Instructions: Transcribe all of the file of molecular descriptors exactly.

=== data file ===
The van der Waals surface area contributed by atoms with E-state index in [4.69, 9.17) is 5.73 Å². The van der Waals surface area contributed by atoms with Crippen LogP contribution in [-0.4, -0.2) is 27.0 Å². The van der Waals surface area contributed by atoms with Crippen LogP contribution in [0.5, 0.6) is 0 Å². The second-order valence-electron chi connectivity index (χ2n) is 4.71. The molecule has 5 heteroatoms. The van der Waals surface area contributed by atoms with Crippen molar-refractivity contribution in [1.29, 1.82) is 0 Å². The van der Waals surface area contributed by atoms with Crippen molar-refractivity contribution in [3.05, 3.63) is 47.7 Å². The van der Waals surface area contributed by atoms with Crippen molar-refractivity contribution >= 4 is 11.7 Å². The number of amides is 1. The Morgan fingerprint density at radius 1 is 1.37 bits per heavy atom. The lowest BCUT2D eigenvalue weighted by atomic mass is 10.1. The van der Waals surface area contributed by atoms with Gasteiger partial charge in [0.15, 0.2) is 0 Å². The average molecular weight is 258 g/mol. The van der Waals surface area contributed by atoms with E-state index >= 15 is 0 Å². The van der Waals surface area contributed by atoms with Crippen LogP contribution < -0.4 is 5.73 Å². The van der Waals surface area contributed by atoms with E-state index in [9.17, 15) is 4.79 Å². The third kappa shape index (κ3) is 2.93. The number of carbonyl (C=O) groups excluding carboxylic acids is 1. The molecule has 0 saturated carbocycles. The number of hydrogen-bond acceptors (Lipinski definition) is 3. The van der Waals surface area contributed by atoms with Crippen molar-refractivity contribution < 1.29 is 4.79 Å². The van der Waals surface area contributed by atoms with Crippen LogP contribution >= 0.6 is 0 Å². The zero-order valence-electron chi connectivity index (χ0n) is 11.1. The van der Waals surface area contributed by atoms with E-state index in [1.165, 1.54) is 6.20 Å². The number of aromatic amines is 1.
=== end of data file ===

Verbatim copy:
The van der Waals surface area contributed by atoms with E-state index in [4.69, 9.17) is 5.73 Å². The van der Waals surface area contributed by atoms with Crippen LogP contribution in [-0.4, -0.2) is 27.0 Å². The van der Waals surface area contributed by atoms with Crippen LogP contribution in [0.5, 0.6) is 0 Å². The second-order valence-electron chi connectivity index (χ2n) is 4.71. The molecule has 5 heteroatoms. The van der Waals surface area contributed by atoms with Crippen molar-refractivity contribution in [1.29, 1.82) is 0 Å². The van der Waals surface area contributed by atoms with Crippen molar-refractivity contribution in [3.05, 3.63) is 47.7 Å². The van der Waals surface area contributed by atoms with Crippen molar-refractivity contribution >= 4 is 11.7 Å². The number of amides is 1. The Morgan fingerprint density at radius 1 is 1.37 bits per heavy atom. The lowest BCUT2D eigenvalue weighted by atomic mass is 10.1. The van der Waals surface area contributed by atoms with Gasteiger partial charge in [0.15, 0.2) is 0 Å². The average molecular weight is 258 g/mol. The van der Waals surface area contributed by atoms with E-state index >= 15 is 0 Å². The van der Waals surface area contributed by atoms with Crippen LogP contribution < -0.4 is 5.73 Å². The van der Waals surface area contributed by atoms with E-state index in [9.17, 15) is 4.79 Å². The third kappa shape index (κ3) is 2.93. The number of carbonyl (C=O) groups excluding carboxylic acids is 1. The molecule has 0 saturated carbocycles. The number of hydrogen-bond acceptors (Lipinski definition) is 3. The van der Waals surface area contributed by atoms with Crippen molar-refractivity contribution < 1.29 is 4.79 Å². The van der Waals surface area contributed by atoms with Crippen LogP contribution >= 0.6 is 0 Å². The zero-order valence-electron chi connectivity index (χ0n) is 11.1. The van der Waals surface area contributed by atoms with E-state index in [1.165, 1.54) is 6.20 Å². The number of aromatic amines is 1.